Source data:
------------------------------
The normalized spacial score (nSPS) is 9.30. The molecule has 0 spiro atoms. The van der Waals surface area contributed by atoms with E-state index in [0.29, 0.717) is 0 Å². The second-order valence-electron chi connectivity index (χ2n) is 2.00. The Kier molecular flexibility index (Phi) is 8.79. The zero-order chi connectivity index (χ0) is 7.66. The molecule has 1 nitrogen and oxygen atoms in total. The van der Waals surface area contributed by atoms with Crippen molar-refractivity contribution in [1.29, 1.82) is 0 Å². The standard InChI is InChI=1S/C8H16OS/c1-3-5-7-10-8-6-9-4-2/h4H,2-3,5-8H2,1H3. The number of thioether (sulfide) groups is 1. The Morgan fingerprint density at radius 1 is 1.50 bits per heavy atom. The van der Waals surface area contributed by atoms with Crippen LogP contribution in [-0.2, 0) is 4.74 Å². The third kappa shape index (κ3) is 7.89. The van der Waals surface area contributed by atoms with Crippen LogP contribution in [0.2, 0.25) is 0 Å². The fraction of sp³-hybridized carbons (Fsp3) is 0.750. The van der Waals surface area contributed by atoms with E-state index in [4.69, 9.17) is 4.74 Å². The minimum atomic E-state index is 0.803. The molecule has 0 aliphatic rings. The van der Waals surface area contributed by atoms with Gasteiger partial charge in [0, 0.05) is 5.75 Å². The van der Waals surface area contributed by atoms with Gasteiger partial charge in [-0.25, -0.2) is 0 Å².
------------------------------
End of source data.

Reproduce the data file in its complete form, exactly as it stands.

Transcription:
The normalized spacial score (nSPS) is 9.30. The molecule has 0 spiro atoms. The van der Waals surface area contributed by atoms with E-state index in [0.29, 0.717) is 0 Å². The second-order valence-electron chi connectivity index (χ2n) is 2.00. The Kier molecular flexibility index (Phi) is 8.79. The zero-order chi connectivity index (χ0) is 7.66. The molecule has 1 nitrogen and oxygen atoms in total. The van der Waals surface area contributed by atoms with Crippen molar-refractivity contribution in [1.29, 1.82) is 0 Å². The standard InChI is InChI=1S/C8H16OS/c1-3-5-7-10-8-6-9-4-2/h4H,2-3,5-8H2,1H3. The number of thioether (sulfide) groups is 1. The Morgan fingerprint density at radius 1 is 1.50 bits per heavy atom. The van der Waals surface area contributed by atoms with Crippen LogP contribution in [-0.2, 0) is 4.74 Å². The third kappa shape index (κ3) is 7.89. The van der Waals surface area contributed by atoms with Crippen LogP contribution in [0.2, 0.25) is 0 Å². The fraction of sp³-hybridized carbons (Fsp3) is 0.750. The van der Waals surface area contributed by atoms with E-state index in [4.69, 9.17) is 4.74 Å². The minimum atomic E-state index is 0.803. The molecule has 0 aliphatic rings. The van der Waals surface area contributed by atoms with Gasteiger partial charge in [0, 0.05) is 5.75 Å². The van der Waals surface area contributed by atoms with Gasteiger partial charge in [-0.25, -0.2) is 0 Å².